Five Jewish Hungarians, now U.S. citizens, tell their stories: before March, 1944, when Nazis began to exterminate Hungarian Jews, months in concentration camps, and visiting childhood ... See full summary »
This documentary tells four stories of Apartheid in South Africa, as seen through the eyes of the Truth and Reconciliation commission. White soldiers who have killed ANC activists, black ... See full summary »
Nicholas Winton, an Englishman (today 102 years old) organized the rescue of 669 Czech and Slovak children just before the outbreak of World War II. Winton, now 102 years old, did not speak... See full summary »
The Dalai Lama
Using previously unreleased archival material in addition to contemporary interviews, this academy award-winning documentary tells the story of the Frank family and presents the first ... See full summary »
A man's life is retold just after his funeral. Beginning as a track walker, Tom Garner rose through all sorts of railroad jobs to head the company. In the meantime he lost touch with his ... See full summary »
SHOWS THE LIFE OF A NEGRO GIRL IN WATTS, Los Angeles, California. PRESENTS HER OBSERVATIONS ABOUT LIFE IN A SEGREGATED COMMUNITY, EXPRESSING SOME OF THE HOPES and FRUSTRATIONS OF THE NEGRO ... See full summary »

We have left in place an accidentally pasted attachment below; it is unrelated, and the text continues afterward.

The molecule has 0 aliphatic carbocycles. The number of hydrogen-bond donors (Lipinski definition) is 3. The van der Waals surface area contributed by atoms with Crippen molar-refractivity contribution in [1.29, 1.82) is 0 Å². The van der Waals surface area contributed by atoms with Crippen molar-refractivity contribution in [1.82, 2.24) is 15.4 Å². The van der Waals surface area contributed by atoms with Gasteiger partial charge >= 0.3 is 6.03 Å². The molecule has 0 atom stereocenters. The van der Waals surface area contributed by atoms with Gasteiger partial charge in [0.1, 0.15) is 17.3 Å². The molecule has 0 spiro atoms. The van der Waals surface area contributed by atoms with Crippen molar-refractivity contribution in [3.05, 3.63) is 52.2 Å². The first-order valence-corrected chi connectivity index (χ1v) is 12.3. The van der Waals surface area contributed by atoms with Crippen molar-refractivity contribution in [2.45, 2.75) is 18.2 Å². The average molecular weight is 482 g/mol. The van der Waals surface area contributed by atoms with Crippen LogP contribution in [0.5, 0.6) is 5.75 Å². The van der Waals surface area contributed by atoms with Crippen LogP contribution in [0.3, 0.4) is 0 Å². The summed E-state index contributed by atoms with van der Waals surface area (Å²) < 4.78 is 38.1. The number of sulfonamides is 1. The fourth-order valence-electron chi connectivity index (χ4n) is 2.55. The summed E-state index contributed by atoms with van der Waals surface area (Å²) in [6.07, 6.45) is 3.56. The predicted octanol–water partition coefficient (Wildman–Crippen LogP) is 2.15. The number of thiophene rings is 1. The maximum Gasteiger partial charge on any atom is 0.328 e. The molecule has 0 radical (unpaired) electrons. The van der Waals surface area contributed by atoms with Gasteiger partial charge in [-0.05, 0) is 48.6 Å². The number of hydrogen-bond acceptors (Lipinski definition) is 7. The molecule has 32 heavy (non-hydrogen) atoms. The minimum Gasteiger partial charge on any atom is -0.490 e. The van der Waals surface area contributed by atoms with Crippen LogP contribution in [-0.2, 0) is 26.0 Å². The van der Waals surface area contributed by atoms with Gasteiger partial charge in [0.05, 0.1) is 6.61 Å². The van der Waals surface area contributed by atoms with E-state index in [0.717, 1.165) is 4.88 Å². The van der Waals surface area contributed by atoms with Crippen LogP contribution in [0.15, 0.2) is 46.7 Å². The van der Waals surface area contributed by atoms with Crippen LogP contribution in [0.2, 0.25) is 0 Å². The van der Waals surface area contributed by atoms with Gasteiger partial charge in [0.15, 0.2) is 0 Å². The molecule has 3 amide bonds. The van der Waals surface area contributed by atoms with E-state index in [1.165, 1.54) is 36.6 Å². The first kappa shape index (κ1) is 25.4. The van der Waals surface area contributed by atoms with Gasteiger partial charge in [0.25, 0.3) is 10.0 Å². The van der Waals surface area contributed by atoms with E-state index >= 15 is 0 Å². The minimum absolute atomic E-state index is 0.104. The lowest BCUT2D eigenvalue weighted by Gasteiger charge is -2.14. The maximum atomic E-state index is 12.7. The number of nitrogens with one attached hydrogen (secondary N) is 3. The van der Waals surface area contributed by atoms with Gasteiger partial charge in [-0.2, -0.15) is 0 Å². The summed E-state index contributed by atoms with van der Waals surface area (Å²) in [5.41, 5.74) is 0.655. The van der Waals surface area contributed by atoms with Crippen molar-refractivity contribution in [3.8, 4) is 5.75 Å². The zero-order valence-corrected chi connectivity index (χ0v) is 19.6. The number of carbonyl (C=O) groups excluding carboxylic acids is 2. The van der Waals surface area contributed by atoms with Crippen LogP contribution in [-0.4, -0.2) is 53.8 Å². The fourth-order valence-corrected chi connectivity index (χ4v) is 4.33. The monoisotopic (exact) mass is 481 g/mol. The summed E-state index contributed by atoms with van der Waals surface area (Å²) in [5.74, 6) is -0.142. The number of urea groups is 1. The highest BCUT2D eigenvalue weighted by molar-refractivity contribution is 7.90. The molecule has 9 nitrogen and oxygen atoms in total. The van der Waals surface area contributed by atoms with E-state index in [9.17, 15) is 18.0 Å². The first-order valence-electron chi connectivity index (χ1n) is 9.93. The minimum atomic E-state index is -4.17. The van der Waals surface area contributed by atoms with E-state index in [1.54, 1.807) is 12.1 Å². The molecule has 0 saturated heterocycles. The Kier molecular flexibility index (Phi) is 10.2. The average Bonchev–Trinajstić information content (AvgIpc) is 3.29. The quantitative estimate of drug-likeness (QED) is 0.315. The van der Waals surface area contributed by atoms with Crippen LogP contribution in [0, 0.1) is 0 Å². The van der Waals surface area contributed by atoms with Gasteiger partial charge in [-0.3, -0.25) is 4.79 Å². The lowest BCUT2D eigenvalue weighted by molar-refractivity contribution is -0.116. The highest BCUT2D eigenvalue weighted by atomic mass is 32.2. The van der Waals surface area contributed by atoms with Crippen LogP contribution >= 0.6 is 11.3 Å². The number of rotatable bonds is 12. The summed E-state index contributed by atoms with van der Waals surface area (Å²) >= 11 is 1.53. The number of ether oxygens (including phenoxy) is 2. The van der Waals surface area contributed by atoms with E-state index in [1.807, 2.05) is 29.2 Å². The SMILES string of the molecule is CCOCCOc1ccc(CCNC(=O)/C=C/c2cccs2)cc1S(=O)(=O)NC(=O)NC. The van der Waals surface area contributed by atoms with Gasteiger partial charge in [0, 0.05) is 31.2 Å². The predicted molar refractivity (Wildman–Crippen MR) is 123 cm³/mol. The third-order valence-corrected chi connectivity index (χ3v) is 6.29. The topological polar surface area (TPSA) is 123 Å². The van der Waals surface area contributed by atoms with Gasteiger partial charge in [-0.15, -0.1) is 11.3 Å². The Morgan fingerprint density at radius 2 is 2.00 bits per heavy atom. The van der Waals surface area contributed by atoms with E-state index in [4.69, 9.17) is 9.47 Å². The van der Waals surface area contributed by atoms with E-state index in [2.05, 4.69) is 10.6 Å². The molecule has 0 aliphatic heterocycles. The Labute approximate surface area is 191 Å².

In 1938 and 1939, about 10,000 children, most of them Jews, were sent by their parents from Germany, Austria, and Czechoslovakia to the safety of England where foster families took most of them in for the duration of the war. Years later, eleven kinder, one child's mother, an English foster mother, a survivor of Auschwitz who didn't go to England, and two of the kindertransport organizers remember: the days before the Nazis, the mid-to-late 1930s as Jews were ostracized, saying farewell to family, traveling to England, meeting their foster families, writing home, fearing the worst, coping, and trying to find families after the war ended. 1,500,000 children dead; 10,000 saved. Written by
I watched this movie the other night and found it most moving. I think it should be widely shown as very few people know of the Kindertransport. The documentary is well done and tells a wonderful story of survival. It was such a pity that no other country, other than England, helped to save these children. I highly recommend everyone to see it, as it is a part of our history.
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